To populate the graph, drag and drop the fields from the field list on the left onto their respective destinations. In our case, we put the reportdate onto the X axis well. We put our metric researchanddevelopment towards the value well, so that it’s displayed on the y-axis. We put the symbol onto the Color well, helping us to tell the different stocks apart.

An initial version of our visualization is now shown on the canvas. Drag the handle at the lower-right corner to adjust the size to your liking. Also, pick Format visual from the drop-down menu in the upper right corner. Doing this opens a dialog with more options to enhance the visualization.

Expand the Data labels section and choose Show data labels. Your changes are immediately reflected in the visualization.

You can also interact with the data directly. Given that Amazon QuickSight picked up on the reportdate being a DATE, it provides a date slider at the bottom of the visual. You can use this slider to adjust the time frame shown.

You can add further customizations. These can include changing the title of the visual or the axis, adjusting the size of the visual, and adding additional visualizations. Other possible customizations are adding data filters and capturing the combination of visuals into a dashboard. You might even turn the dashboard into a scheduled report that gets sent out once a day by email.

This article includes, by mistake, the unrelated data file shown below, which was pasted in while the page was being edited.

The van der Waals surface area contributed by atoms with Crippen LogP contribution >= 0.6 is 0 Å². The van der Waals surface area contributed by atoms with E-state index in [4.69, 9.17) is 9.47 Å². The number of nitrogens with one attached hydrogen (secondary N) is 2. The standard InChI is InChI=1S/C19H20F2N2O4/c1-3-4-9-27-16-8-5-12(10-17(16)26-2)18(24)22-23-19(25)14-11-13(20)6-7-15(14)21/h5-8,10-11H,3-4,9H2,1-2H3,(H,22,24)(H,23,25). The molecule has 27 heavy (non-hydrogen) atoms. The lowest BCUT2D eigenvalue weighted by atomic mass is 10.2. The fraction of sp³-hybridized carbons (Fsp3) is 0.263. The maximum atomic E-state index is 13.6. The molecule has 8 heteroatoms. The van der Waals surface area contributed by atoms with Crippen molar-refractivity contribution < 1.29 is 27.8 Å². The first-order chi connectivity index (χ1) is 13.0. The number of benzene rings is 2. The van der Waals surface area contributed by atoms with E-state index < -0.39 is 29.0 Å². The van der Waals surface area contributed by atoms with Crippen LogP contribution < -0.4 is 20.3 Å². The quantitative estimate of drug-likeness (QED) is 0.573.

Conclusion

We have seen how to use JSON formatted data that is stored in S3. We contrasted two approaches to map the JSON formatted data to data structures in Athena:

  • Mapping the JSON structures at table creation time to columns.
  • Leaving the JSON structures untouched and instead mapping the contents as a whole to a string, so that the JSON contents remains intact. The JSON contents can later be interpreted and the structures at query creation time mapped to columns.

The approaches are not mutually exclusive, but can be used in parallel for the same underlying data.